Head or Heart?

Manila Bulletin, February 17, 2010 | Go to article overview

Head or Heart?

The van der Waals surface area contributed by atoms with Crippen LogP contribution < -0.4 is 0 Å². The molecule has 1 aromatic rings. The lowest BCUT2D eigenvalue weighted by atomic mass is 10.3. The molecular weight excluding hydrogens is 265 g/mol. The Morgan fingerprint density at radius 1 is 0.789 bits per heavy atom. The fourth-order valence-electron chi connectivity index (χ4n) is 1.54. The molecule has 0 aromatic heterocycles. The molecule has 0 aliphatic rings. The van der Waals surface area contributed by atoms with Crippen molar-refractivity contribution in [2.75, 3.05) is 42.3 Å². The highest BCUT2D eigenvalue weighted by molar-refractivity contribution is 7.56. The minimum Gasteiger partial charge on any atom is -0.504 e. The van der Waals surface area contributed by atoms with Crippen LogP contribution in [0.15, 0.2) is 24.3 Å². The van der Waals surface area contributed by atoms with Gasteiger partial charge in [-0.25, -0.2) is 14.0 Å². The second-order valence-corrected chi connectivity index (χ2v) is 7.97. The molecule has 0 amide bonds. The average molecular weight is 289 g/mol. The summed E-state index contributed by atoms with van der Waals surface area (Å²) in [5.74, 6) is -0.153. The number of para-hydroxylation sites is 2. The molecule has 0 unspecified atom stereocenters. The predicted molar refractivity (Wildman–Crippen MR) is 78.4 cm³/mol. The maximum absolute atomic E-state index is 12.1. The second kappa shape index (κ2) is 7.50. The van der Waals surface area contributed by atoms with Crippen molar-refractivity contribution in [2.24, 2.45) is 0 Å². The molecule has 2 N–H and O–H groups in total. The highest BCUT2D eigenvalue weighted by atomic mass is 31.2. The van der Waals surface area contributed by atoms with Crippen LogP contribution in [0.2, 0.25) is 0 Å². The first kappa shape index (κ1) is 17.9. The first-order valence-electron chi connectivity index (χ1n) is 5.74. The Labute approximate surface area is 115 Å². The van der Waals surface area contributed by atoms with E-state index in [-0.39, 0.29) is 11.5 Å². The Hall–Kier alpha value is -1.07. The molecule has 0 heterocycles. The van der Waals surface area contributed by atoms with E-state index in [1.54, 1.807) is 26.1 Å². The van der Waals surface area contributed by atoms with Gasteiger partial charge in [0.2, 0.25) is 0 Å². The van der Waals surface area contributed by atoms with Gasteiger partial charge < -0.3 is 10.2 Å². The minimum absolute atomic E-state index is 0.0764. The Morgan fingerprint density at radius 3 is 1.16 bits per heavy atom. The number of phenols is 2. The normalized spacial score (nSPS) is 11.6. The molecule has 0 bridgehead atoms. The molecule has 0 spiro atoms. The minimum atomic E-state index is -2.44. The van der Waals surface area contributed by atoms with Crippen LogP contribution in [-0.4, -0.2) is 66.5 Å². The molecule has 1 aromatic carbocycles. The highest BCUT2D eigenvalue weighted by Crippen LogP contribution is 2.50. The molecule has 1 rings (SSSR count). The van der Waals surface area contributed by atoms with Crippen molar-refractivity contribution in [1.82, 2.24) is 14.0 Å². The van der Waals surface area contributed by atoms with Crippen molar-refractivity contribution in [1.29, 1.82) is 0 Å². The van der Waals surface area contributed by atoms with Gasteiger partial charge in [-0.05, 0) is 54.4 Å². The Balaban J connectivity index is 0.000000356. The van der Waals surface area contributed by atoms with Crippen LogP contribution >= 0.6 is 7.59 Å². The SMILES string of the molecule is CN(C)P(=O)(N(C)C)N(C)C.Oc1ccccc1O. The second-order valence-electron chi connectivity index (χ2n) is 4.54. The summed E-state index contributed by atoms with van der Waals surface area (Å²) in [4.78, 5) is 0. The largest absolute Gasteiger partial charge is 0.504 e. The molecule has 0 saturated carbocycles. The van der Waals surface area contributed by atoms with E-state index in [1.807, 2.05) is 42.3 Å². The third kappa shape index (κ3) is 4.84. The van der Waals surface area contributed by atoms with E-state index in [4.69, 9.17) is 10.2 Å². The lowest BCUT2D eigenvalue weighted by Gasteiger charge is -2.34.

Valentine just a few days away, it bears reflecting whether we decide on the basis of head or heart. In love, the conflict is well acknowledged but when it comes to finance and business, we tend to believe the head should always win.As we explore the choices we confront in finance, whether it is a savings, financing, or investment decision, the traditional thinking is we will identify the factors affecting the decision at hand, prioritize these factors according to a scale, measure the potential impact of decisions, review the costs and benefits, assess the risk, and choose the option that will lead to the best results in terms of desired outcome. We would like to believe we apply a system in cool and calculated fashion to the choices we confront. In fact, we tend to believe we are above average in handling our choices, that we are competent, and that we know what we are doing.But how valid are these assumptions? Many of the issues we confront are happening under complex, undefined and even confusing conditions. Do we really think before we act? And even if we attempt to think out our decisions, is the process we follow rational, logical and systematic?Finance today is spawning new ways of looking at how people make decisions. Several irrationalities are now cited on how individuals handle complicated decisions. Emotions often affect the self-control that is essential to rational-decision-making. Often, people are unable to understand fully what they are dealing with.Modern textbooks on Investments like that of Bodie, Kane and Marcus are incomplete if they do not cover extensively new material on behavioral finance, models of financial markets that emphasize potential implications of psychological factors affecting investor behavior. According to this view, investors do not always process information correctly and therefore infer incorrect probability distributions about future rates of return. Also even after a probability of distribution of returns has been correctly identified, they often make inconsistent or systematically sub-optimal returns.Among the various examples of so-called anomalies identified by psychologists are the following. Forecasting errors happen when people give too much weight to prior beliefs when making forecasts, a memory bias, and tend to make extreme forecasts given the uncertainty in their information.Overconfidence happens when people tend to overestimate the precision of their beliefs or forecasts, and tend to overestimate their abilities. At the other extreme, conservatism bias occurs when investors are too slow or conservative in updating their beliefs in response to new evidence.There is a failure of the principle of regression to the mean when people infer a pattern too quickly based on a small sample and extrapolate apparent trends too far into the future.Even when information processing were done correctly, people will tend to make less than fully rational decisions. …

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